"They really do have a great hitting team so it was definitely a challenge to keep them off the board the first two games. We knew it was going to happen sometime. I hate that it had to be done like that. You're going to get beat sometimes. It's still a game. You can't get your head down. Just come back out and be better next time."
Ellen Renfroe had carved out a name for herself of late, and Ivy Renfroe was able to reclaim some pitching turf in this series.
"What's really great about that is that Ellen has been the one that everybody has been turning to previously and (Friday) and today I think Ivy is starting to return to her World Series form," Weekly said. "I thought she did really well."
The sisters were headed to their hometown of Jackson, Tenn., after the game to celebrate Easter with family.
"(We're) headed to West Tennessee as soon as we get done here," Ellen Renfroe said. "We're going to church and hang out with the family."
She was looking forward to a day off before the final two weeks of the regular season.
"Just to be able to not even think about softball, get away from Knoxville for a little bit, recharge before our next series and with finals coming up," Renfroe said.
Chavanne had a successful day for the Lady Vols with a 3-4 performance from the plate, a run scored and her 28th stolen base of the season. The Thousand Oaks, Calif., sophomore hit .800 (8-10) in the three-game series with a triple and four swipes.
But Weekly had warned his team that not seizing chances to score when presented would catch up with a team in a series. He also preached patience at the plate when the situation merited the approach, and the Lady Vols swung early in counts, even with two balls.
"Absolutely," Weekly said. "We fought, but I've told our kids time and time again when you go up with the bases loaded, take a pitch. Don't swing at the first pitch. (Becker) was throwing us high all day, and we didn't adjust, and that's why there were so many (pop-ups).
"I think maybe since we're so young 13 wins in a row kind of went to our heads. I told them (Saturday) when we met after the game, ‘Great job, but I think we're getting a little too cocky.' "
The batters kept hacking at Becker's high ball and sent a lot backwards or up in the air and into the waiting gloves of fielders. Did it look that good coming in?
"I don't know; I wasn't up there swinging at it," Weekly said with a smile. "It didn't look good to me from where I was standing. But I'm really proud of them, and young teams have to learn that way."
The day began with a tribute to Grieve, whose Senior Day was moved up a week so that her extended family could all be present. In addition to her parents, Thomas and Rene Grieve, the senior from Asheville, N.C., had her twin sister, brother, sister-in-law, newborn nephew Ryker – who she held during the pre-game ceremony – and other family members in attendance.
"Everything," Weekly said when asked what Grieve meant to the program. "She's the unquestioned leader of this team. She's single-handedly won 10 to 12 games for us since she's been here and has been a heavy contributor in every other one. She's fantastic.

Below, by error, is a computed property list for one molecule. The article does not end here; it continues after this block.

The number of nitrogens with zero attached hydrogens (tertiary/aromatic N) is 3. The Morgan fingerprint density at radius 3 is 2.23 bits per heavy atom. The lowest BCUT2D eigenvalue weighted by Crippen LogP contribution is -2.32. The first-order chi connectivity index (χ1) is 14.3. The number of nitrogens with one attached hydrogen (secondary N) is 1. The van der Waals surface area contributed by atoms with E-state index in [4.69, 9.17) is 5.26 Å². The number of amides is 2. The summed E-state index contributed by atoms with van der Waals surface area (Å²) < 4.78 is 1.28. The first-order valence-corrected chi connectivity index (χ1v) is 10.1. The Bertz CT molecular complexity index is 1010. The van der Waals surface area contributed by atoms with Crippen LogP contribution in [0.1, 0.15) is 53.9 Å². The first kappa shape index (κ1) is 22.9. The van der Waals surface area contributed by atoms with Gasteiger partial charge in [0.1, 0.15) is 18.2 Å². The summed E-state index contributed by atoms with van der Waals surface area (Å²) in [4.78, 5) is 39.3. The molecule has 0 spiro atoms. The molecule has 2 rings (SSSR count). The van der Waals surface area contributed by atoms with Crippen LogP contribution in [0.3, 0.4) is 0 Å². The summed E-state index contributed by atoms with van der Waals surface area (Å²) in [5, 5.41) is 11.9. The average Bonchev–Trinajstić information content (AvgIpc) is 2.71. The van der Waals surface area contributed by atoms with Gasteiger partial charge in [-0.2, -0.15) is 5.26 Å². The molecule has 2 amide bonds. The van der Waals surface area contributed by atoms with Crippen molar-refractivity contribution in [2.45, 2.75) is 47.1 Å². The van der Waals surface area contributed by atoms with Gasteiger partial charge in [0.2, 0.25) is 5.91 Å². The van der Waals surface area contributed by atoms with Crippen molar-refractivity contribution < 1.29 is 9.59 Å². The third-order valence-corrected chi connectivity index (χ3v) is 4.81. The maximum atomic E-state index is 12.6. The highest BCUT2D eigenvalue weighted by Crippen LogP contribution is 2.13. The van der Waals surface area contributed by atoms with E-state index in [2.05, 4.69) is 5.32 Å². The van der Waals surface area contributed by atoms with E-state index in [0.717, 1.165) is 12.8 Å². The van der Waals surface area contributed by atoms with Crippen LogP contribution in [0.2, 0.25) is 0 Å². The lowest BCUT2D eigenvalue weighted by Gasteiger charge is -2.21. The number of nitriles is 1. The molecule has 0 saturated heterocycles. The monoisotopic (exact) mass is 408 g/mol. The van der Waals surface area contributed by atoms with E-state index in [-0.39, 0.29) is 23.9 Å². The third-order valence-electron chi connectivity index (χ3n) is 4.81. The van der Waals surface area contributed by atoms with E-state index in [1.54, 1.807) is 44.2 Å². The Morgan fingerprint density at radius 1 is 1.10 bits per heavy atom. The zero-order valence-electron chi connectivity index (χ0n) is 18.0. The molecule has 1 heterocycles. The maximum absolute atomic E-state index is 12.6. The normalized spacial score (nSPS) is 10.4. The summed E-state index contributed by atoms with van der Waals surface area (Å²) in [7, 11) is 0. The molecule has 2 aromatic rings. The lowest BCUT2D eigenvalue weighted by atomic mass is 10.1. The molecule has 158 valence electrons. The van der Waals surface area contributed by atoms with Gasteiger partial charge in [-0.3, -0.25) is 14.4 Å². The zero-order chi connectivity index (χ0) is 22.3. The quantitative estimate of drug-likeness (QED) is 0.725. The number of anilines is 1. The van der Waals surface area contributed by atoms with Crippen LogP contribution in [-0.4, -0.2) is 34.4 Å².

"She's going to be a veterinarian She's just a great person and couldn't ask for a better player."
Tennessee last series at home is next week against Arkansas April 29-May 1 with a makeup game at Austin Peay on April 26 – postponed earlier in the season because of inclement weather – the regular season finale at Florida May 6-8 and then postseason, so Saturday didn't feel like goodbye for Grieve.
"Oh, no, not at all," Grieve said.
Weekly also can tuck some teaching points into his pocket to present to the players when they return to practice Monday. A one-run loss as opposed to a 3-2 win is better for getting attention, too.
"Yes, it is, it definitely is, but there were a lot of coaching points in this game (anyway)," Weekly said. "We try to go from second to third with the centerfielder standing right behind us with our number three coming up, and we swung at high pitches all day. All of those kids have been performing well. It was just one of those days. There was no pressure. We just tried to pick them up.
"You can't go through this conference undefeated. You just can't do it. It's impossible. I don't know what else to say except that my hat's off to Mississippi State."
Weekly also sounded as if he were ready to put Saturday in the rear-view mirror and look ahead to closing out the regular season.
"I love my team, and this stuff just happens," Weekly said. "I told them Happy Easter and let them go."
Steve and Lorrie Gibson, the parents of sophomore infielder Lauren Gibson of Pasadena, Md., were in town for the series, a trip they make often on weekends. Steve Gibson talked about his daughter and the decision to come to Tennessee.
The family of senior Kelly Grieve of Asheville, N.C., were in attendance Saturday for Senior Day. Her parents Thomas and Rene Grieve talked about their daughter's career and future.
Thomas and Rene Grieve